Have you noticed more cats in your area lately? Cats typically mate in the winter, which leads to “kitten season” in the spring — a sudden increase in cat populations. Many of these cats in turn end up in animal shelters or worse. New kittens are at risk of predation by wildlife, being hit by vehicles, and susceptible to the elements. But before you turn to animal control to handle outdoor cats, consider that outdoor cats may not be homeless. They might instead be feral. But just what is a “feral cat”?
Both stray and feral cats live outdoors, where they can find food and shelter. The difference is that stray cats are usually lost or abandoned house pets — cats who are friendly with humans and can often be re-adopted. In contrast, feral cats are domestic cats that are not socialized to human contact. They live in all kinds of settings, usually in family groups called colonies. Feral cats are generally quite good at fending for themselves, and are often able to find their own food and shelter. They are quite comfortable outdoors, and have no desire to be a house pet. Because they have not been socialized to human contact, feral cats are not adoptable. They don’t belong in shelters!
Instead of animal control, there are other ways to address feral cat populations. The most humane, and proven effective, is to sterilize outdoor cats. Spay/neuter programs exist for both house cats and feral cat populations. Trap-Neuter-Return (TNR) is a humane approach for feral cats. Through this program, outdoor cats are painlessly trapped, brought to a veterinarian to be evaluated, spayed or neutered, vaccinated, and ear-tipped. While cats that are friendly to humans can be adopted into homes, healthy adult feral cats are returned to their outdoor home.
If you see an outdoor cat with the tip of its ear missing, chances are the cat has been ear-tipped. This means that the end of the ear has been removed during spay/neuter surgery so that a sterilized cat can be easily identified. Ear-tipped cats do not need to be trapped and sterilized! As long as they appear healthy, they can be left alone.
It’s important to realize that feral cat colonies do not expand without limit. The size of a colony is dependent on the resources available to the cats. For this reason, removing cats from an area or killing them will not eradicate a colony. As long as resources are available, new cats will move in to take their place. The best solution is also the most humane: sterilize the existing colony and let the cats regulate their own population.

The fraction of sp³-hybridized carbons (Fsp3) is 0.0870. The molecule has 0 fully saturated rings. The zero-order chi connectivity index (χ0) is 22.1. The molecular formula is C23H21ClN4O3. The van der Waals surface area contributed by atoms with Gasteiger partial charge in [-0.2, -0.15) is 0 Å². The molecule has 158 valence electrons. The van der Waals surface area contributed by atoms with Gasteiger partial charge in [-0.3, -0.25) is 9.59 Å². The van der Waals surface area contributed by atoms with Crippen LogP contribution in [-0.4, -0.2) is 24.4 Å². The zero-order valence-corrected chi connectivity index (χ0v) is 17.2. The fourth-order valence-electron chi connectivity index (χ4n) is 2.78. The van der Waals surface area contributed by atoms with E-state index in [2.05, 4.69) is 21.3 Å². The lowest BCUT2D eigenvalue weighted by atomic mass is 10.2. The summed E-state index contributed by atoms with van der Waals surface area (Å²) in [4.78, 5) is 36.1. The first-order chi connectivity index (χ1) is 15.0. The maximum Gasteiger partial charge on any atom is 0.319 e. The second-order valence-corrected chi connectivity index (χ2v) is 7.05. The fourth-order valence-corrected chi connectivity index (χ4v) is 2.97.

Studies have shown that TNR works! The cat population stabilizes and their lives are improved. There are no more kittens. And the behaviors and stresses associated with mating, such as yowling or fighting, stop. The cats are vaccinated before being returned to their outdoor home. Not only does Trap-Neuter-Return make good sense, it is also a responsible, humane method of care for outdoor cats. Prevent another “kitten season” this year by getting the outdoor cats in your neighborhood sterilized as part of a Trap-Neuter-Return program.
We realize that not everyone wants a colony of cats in their back yard. Here are a few helpful and safe tips for discouraging ferals from colonizing your yard, courtesy of Alley Cat Allies:
Citrus peels and coffee grounds are known cat repellents. Scatter these anywhere you don’t want cats hanging out or relieving themselves.
Keep a tight lid on trash containers, and consider setting up a neighborhood feeding program. Cats that are fed regularly will be less apt to scavenge for food. Be sure to leave food out only for a brief period. This will teach the cats to feed at a regular time, and will also keep wildlife out of the food.